Browsing 1 Published Research and Commentary by Authors
The prevalence of noma in northwest NigeriaFarley, E; Oyemakinde, MJ; Schuurmans, J; Ariti, C; Saleh, F; Uzoigwe, G; Bil, K; Oluyide, B; Fotso, A; Amirtharajah, M; et al. (BMJ, 2020-04-14)Background Noma, a rapidly progressing infection of the oral cavity, mainly affects children. The true burden is unknown. This study reports estimated noma prevalence in children in northwest Nigeria. Methods Oral screening was performed on all ≤15 year olds, with caretaker consent, in selected households during this cross-sectional survey. Noma stages were classified using WHO criteria and caretakers answered survey questions. The prevalence of noma was estimated stratified by age group (0–5 and 6–15 years). Factors associated with noma were estimated using logistic regression. Results A total of 177 clusters, 3499 households and 7122 children were included. In this sample, 4239 (59.8%) were 0–5 years and 3692 (52.1%) were female. Simple gingivitis was identified in 3.1% (n=181; 95% CI 2.6 to 3.8), acute necrotising gingivitis in 0.1% (n=10; CI 0.1 to 0.3) and oedema in 0.05% (n=3; CI 0.02 to 0.2). No cases of late-stage noma were detected. Multivariable analysis in the group aged 0–5 years showed having a well as the drinking water source (adjusted odds ratio (aOR) 2.1; CI 1.2 to 3.6) and being aged 3–5 years (aOR 3.9; CI 2.1 to 7.8) was associated with being a noma case. In 6–15 year olds, being male (aOR 1.5; CI 1.0 to 2.2) was associated with being a noma case and preparing pap once or more per week (aOR 0.4; CI 0.2 to 0.8) was associated with not having noma. We estimated that 129120 (CI 105294 to 1 52 947) individuals <15 years of age would have any stage of noma at the time of the survey within the two states. Most of these cases (93%; n=120 082) would be children with simple gingivitis. Conclusions Our study identified a high prevalence of children at risk of developing advanced noma. This disease is important but neglected and therefore merits inclusion in the WHO neglected tropical diseases list.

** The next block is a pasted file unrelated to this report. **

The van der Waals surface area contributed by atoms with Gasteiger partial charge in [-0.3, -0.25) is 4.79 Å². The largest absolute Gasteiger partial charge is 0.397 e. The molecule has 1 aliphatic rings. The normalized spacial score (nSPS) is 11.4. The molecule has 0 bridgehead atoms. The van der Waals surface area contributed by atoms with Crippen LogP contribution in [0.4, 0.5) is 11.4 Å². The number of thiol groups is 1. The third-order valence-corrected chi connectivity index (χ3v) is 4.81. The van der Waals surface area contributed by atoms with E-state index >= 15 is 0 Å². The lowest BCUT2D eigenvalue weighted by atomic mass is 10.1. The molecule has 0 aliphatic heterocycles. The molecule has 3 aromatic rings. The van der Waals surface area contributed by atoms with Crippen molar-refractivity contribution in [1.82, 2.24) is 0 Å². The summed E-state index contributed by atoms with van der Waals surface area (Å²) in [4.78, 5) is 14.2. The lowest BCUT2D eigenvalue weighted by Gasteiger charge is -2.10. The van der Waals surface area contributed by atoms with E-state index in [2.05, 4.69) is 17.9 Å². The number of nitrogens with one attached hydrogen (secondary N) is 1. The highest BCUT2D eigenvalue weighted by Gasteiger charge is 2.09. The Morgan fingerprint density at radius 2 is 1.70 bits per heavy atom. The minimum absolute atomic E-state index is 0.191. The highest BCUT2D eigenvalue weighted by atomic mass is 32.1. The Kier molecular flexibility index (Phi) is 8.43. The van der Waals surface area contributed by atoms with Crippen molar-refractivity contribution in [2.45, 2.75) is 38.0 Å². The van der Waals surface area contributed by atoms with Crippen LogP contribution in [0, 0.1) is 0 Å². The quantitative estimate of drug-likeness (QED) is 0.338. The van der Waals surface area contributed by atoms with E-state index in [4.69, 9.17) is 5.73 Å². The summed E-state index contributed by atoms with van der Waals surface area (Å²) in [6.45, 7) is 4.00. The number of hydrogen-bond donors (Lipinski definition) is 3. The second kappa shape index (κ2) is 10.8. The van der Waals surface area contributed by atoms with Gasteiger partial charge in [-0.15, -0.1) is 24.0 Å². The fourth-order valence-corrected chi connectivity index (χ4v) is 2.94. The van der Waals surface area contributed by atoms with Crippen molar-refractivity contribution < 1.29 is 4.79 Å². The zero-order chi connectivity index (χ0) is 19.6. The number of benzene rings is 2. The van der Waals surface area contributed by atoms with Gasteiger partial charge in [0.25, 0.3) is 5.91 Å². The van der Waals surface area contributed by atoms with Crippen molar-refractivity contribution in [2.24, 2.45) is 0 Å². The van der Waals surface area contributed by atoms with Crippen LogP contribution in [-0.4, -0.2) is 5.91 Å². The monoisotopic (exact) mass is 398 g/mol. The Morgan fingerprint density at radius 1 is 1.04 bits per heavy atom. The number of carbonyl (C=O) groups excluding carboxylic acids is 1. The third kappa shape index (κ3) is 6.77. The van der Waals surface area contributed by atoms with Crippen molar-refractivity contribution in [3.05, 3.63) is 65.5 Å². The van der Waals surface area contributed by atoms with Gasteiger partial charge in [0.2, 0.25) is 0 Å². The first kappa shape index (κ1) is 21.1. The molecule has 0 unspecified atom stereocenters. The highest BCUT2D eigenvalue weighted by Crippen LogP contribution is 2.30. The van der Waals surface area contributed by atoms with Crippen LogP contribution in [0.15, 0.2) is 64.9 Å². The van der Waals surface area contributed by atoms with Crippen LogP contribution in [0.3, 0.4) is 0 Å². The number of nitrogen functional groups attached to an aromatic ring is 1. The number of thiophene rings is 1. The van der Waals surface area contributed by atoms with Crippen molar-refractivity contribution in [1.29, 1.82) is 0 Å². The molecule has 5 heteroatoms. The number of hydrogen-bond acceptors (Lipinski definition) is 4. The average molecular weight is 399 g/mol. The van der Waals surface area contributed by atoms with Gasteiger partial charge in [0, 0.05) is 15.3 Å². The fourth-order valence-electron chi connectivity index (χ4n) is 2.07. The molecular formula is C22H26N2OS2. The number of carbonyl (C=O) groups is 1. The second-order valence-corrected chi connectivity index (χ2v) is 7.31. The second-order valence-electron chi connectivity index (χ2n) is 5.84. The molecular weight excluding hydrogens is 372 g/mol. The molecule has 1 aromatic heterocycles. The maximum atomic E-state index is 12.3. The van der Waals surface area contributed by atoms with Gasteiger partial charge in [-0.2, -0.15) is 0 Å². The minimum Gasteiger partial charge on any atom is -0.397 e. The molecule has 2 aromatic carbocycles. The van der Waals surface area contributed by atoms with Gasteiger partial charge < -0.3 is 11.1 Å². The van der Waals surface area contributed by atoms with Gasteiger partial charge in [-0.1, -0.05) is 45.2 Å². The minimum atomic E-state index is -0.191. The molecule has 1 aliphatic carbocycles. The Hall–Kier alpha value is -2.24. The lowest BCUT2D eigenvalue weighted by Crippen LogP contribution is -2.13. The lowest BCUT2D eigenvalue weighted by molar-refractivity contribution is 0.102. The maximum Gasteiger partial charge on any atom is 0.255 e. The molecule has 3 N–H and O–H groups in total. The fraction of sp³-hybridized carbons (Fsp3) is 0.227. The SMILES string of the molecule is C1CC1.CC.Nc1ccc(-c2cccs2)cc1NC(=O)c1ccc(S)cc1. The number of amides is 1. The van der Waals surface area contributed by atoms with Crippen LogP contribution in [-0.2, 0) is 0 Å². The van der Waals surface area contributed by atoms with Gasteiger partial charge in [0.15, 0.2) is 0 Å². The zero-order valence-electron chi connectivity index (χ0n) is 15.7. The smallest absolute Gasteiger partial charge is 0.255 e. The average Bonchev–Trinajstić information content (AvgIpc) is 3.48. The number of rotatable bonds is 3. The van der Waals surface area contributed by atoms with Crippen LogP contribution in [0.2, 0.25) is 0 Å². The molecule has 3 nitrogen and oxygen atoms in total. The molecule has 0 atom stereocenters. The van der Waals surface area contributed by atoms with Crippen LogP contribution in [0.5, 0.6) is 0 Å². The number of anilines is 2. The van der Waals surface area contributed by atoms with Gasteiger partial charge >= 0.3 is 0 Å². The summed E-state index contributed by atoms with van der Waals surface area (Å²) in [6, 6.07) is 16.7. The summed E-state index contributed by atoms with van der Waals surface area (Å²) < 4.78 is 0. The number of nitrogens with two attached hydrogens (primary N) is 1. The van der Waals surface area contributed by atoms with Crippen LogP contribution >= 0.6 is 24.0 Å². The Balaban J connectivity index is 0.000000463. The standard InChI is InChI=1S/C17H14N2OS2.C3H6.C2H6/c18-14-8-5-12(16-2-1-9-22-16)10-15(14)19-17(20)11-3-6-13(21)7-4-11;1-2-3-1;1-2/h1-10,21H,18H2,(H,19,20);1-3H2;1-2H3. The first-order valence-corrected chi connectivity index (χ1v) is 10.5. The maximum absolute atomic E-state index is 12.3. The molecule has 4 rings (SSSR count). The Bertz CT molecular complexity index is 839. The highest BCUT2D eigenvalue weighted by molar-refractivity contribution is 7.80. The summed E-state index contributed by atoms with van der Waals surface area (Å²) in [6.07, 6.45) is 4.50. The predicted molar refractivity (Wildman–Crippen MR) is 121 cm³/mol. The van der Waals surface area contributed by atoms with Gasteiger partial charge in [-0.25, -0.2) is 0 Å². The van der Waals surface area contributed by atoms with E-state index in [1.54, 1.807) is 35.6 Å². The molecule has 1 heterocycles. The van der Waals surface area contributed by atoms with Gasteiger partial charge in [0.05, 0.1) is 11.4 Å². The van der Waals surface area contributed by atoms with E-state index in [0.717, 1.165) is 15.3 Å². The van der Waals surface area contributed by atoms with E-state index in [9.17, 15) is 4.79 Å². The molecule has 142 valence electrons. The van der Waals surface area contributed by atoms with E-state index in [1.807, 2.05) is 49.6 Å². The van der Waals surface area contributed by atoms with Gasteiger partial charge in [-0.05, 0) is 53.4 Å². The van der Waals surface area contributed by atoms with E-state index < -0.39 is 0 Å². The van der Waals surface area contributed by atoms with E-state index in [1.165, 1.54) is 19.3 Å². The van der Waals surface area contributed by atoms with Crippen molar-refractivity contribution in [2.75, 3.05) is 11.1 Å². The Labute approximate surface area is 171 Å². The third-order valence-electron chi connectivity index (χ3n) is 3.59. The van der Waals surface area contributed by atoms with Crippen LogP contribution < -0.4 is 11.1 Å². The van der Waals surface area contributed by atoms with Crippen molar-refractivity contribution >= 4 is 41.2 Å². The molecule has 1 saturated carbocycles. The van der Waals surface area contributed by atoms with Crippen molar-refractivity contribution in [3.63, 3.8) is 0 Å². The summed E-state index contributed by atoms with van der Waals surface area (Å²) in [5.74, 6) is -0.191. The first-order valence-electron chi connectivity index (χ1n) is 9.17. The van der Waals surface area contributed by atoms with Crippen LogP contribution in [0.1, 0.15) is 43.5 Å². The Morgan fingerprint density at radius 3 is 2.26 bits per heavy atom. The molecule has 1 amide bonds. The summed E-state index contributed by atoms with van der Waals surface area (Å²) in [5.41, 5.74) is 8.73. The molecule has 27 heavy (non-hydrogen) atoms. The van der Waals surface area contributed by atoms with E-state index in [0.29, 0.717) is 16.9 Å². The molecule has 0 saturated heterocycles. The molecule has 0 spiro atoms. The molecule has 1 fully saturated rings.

Unacceptably high mortality related to measles epidemics in Niger, Nigeria, and Chad.Grais, RF; Dubray, C; Gerstl, S; Guthmann, J P; Djibo, A; Nargaye, K D; Coker, J; Alberti, K P; Cochet, A; Ihekweazu, C; et al. (Public Library of Science, 2007-01)BACKGROUND: Despite the comprehensive World Health Organization (WHO)/United Nations Children's Fund (UNICEF) measles mortality-reduction strategy and the Measles Initiative, a partnership of international organizations supporting measles mortality reduction in Africa, certain high-burden countries continue to face recurrent epidemics. To our knowledge, few recent studies have documented measles mortality in sub-Saharan Africa. The objective of our study was to investigate measles mortality in three recent epidemics in Niamey (Niger), N'Djamena (Chad), and Adamawa State (Nigeria). METHODS AND FINDINGS: We conducted three exhaustive household retrospective mortality surveys in one neighbourhood of each of the three affected areas: Boukoki, Niamey, Niger (April 2004, n = 26,795); Moursal, N'Djamena, Chad (June 2005, n = 21,812); and Dong District, Adamawa State, Nigeria (April 2005, n = 16,249), where n is the total surveyed population in each of the respective areas. Study populations included all persons resident for at least 2 wk prior to the study, a duration encompassing the measles incubation period. Heads of households provided information on measles cases, clinical outcomes up to 30 d after rash onset, and health-seeking behaviour during the epidemic. Measles cases and deaths were ascertained using standard WHO surveillance-case definitions. Our main outcome measures were measles attack rates (ARs) and case fatality ratios (CFRs) by age group, and descriptions of measles complications and health-seeking behaviour. Measles ARs were the highest in children under 5 y old (under 5 y): 17.1% in Boukoki, 17.2% in Moursal, and 24.3% in Dong District. CFRs in under 5-y-olds were 4.6%, 4.0%, and 10.8% in Boukoki, Moursal, and Dong District, respectively. In all sites, more than half of measles cases in children aged under 5 y experienced acute respiratory infection and/or diarrhoea in the 30 d following rash onset. Of measles cases, it was reported that 85.7% (979/1,142) of patients visited a health-care facility within 30 d after rash onset in Boukoki, 73.5% (519/706) in Moursal, and 52.8% (603/1,142) in Dong District. CONCLUSIONS: Children in these countries still face unacceptably high mortality from a completely preventable disease. While the successes of measles mortality-reduction strategies and progress observed in measles control in other countries of the region are laudable and evident, they should not overshadow the need for intensive efforts in countries that have just begun implementation of the WHO/UNICEF comprehensive strategy.